|Range/Region:||Central Asia Ranges|
|Difficulty:||Major Mountain Expedition|
|Best months for climbing:||Jun, Jul, Aug|
|Year first climbed:||August 6th 1958|
|First successful climber(s):||Walter Bonatti, Carlo Mauri|
|Nearest major airport:||Islamabad, Pakistan|
Thanks to Frank Verwijs for adding this peak.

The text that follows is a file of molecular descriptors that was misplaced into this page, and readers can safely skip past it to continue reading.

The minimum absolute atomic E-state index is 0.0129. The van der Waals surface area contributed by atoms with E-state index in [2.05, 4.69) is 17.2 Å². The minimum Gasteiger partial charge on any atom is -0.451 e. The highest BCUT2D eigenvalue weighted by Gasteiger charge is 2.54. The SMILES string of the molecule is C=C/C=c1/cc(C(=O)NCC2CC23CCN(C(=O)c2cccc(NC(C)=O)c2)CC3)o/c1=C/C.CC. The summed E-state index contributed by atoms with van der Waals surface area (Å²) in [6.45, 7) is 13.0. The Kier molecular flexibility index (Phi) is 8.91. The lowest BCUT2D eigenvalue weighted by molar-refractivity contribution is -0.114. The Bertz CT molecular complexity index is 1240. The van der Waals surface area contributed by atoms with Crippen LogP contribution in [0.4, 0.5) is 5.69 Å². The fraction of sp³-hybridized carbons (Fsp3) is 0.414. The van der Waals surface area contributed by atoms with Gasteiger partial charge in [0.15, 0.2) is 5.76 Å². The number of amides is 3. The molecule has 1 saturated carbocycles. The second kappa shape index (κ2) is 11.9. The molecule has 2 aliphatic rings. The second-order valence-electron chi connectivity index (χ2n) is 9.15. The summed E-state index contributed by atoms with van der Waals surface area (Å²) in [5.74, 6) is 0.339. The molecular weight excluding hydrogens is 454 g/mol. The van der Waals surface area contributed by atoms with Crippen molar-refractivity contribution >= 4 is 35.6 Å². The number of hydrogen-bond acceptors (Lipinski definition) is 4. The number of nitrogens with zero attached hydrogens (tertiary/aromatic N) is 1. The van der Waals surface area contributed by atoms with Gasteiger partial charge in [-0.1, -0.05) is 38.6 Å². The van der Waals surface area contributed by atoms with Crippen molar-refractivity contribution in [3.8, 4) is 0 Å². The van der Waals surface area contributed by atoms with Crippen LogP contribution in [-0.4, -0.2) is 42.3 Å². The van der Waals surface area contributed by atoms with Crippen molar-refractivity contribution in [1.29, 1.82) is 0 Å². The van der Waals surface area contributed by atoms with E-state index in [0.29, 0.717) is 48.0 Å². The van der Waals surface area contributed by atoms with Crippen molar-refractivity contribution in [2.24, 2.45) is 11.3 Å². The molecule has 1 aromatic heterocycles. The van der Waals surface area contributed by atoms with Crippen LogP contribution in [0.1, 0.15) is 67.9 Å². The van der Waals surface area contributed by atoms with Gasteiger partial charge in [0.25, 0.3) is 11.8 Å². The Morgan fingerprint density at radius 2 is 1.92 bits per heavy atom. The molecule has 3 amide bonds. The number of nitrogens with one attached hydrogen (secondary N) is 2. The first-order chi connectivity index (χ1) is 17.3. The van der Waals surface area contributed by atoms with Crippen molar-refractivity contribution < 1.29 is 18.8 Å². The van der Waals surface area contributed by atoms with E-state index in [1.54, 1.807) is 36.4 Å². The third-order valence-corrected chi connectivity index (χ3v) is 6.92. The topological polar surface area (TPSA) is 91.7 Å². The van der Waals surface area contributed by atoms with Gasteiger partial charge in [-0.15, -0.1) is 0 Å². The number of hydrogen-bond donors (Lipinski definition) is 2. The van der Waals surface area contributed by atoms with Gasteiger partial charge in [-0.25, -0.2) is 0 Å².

Gasherbrum IV [G IV] is sometimes referred to as the most beautiful peak in the Karakoram. (For more information on the Karakoram generally, see Peakware's entry for "Gasherbrum". The balance of this entry for G IV has been written by its peak guardian.) It should be acknowledged that, after Bonnatti and Mauri's First Ascent by way of the NE Ridge in 1958, supra, one of the most spectacular ascents was that made on June 22, 1986 of the daunting NW Ridge, which traversed G IV's North Summit, just 40 ft lower, but 700 ft East, of the true summit, by an Australian/American team, consisting of T. Macartney-Snape, T. Hargis, and Greg Child (see "Thin Air," by Greg Child; Gibbs Smith: 1988). G IV is certainly one of the most symmetrical and stunning mountains of the Karakoram, which is known for is jagged, irregularly angled peaks. It is important to recognize that, while G IV is the "lowest" of the first four named G Mountains, it is but ONE of many mountains and peaks in the sprawling G Group or Massif, which extends in a counter-clockwise arc, which may be said to originate at G I ("Hidden Peak"), and which nearly encircles the South G Glacier, ending with G VI, and this not even including the numerous peaks and sub-peaks radiating throughout this complex, intricate Group. Indeed, according to Peakware's own list of highest unclimbed mountains, G IV itself has an unclimbed (believed as of 2006) sub-peak, i.e., G IV (South), appx. 7100 metres [m] (all altitudes herein are presented in metres) at a Longitude of 35.4.35 N, and Latitude of 76.37.02 E. Also, G IV itself has been the subject of various estimated heights, including 7932, which several respectable authorities (including ALPEX Peaklist's, list of "Highest Mountains in Pakistan"; and as quoted in Answers.com; Top 100 www.mt.everest [in translation from the original German]) all still cite as the correct height. Likewise, Wikipedia lists G IV at 7925 in its individual entry for that mountain, but inconsistently also lists G IV as 7932 in its list of highest mountains. The other main mountains of the G Group are well-known, i.e., G I, 8068; G II, 8035; G III, 7952 (also est. at 7980 & 7946); G V, 7147 (also est. at 7321, though now largely disregarded); and G VI, 7003. Some of the significant, regularly quoted sub-peaks (listed herein in descending order of altitude) are, inter alia: G I [SouthEast], 7817; G III [West], 7810; G II [East], 7772 (also est. at 7588); G II [NorthWest] 2, 7702; G II [NW] 1, 7591; G II [NW] 4, 7476; G II [NW] 5, 7430; G II [NW] 3, 7328; G II [NW] 6, 7300; also believed unclimbed as of 2006 is G V [Central], 7120. Most curious is the fact that the Lat. and Long. of G IV itself is quoted differently by different, respectable sources, incl. quotes -- cited here using the traditional degree system -- of: 35.46, 76.37 (Peakbagger.com 2006); 35.44, 76.35 (Wikipedia's entry for G IV 2006); 35.45.45, 76.37.00 (Jurgalski and de Ferranti 2006); and, 35.73330, 76.58330 (decimal system)(summitpost.org 2006);